Iñupiaq Smoking and Siberian Reindeer
Social and Behavioral Sciences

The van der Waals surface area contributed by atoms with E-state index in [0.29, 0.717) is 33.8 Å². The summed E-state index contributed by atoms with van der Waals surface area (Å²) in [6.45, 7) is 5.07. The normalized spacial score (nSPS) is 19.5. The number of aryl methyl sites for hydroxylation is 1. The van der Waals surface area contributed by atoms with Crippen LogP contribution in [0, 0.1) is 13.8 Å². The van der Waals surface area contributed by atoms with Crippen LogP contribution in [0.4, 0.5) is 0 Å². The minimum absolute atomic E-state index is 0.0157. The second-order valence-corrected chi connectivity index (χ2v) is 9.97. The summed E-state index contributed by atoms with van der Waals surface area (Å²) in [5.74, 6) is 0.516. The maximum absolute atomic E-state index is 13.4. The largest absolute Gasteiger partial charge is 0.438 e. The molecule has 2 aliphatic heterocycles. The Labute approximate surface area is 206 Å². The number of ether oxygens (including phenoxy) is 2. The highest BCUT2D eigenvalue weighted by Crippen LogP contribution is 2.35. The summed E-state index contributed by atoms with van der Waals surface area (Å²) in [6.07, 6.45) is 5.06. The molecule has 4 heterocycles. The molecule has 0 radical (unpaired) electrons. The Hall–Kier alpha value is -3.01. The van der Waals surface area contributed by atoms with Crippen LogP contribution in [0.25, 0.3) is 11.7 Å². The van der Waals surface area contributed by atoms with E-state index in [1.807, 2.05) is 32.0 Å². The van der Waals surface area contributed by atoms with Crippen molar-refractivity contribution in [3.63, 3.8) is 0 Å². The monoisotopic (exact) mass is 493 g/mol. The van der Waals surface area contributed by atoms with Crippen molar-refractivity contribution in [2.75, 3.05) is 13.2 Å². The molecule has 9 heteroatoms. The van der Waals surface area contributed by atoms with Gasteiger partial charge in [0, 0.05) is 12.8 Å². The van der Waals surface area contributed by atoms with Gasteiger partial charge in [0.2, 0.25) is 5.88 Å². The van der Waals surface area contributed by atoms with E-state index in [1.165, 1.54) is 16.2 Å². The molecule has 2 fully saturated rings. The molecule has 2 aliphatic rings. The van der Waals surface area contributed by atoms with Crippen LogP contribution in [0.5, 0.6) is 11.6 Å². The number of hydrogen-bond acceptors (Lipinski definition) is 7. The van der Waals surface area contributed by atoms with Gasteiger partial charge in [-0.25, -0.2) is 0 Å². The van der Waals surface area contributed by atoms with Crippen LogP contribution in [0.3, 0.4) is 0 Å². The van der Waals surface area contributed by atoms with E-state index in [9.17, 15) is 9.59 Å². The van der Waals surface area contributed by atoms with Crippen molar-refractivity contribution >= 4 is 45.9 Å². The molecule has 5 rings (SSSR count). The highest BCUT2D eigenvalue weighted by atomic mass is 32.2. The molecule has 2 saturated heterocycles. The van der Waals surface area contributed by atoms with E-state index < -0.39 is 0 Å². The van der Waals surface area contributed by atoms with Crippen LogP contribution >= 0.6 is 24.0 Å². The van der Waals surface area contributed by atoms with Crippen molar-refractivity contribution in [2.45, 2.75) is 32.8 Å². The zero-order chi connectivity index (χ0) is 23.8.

This semester, my students in Museum Anthropology conducted close examinations of objects from Arctic locales in the collections of the Penn Museum. During our object analysis of this walrus tusk ivory Iñupiaq pipe (item# 39-10-1) in the Collections Study Room, I was intrigued by the idea that it was used for smoking opium, given the absurdly small hole in the bowl. After further research, a very different story emerged. The pipe’s shape was, indeed, inspired by Chinese opium pipes, but a survey of Arctic scholarship revealed cultural exchanges from Siberia. Iñupiaq pipes like this—with a curved tusk shape, wide bowl, and very narrow bore—closely resemble the chukch pipe used by the Indigenous Sami of northern Asia.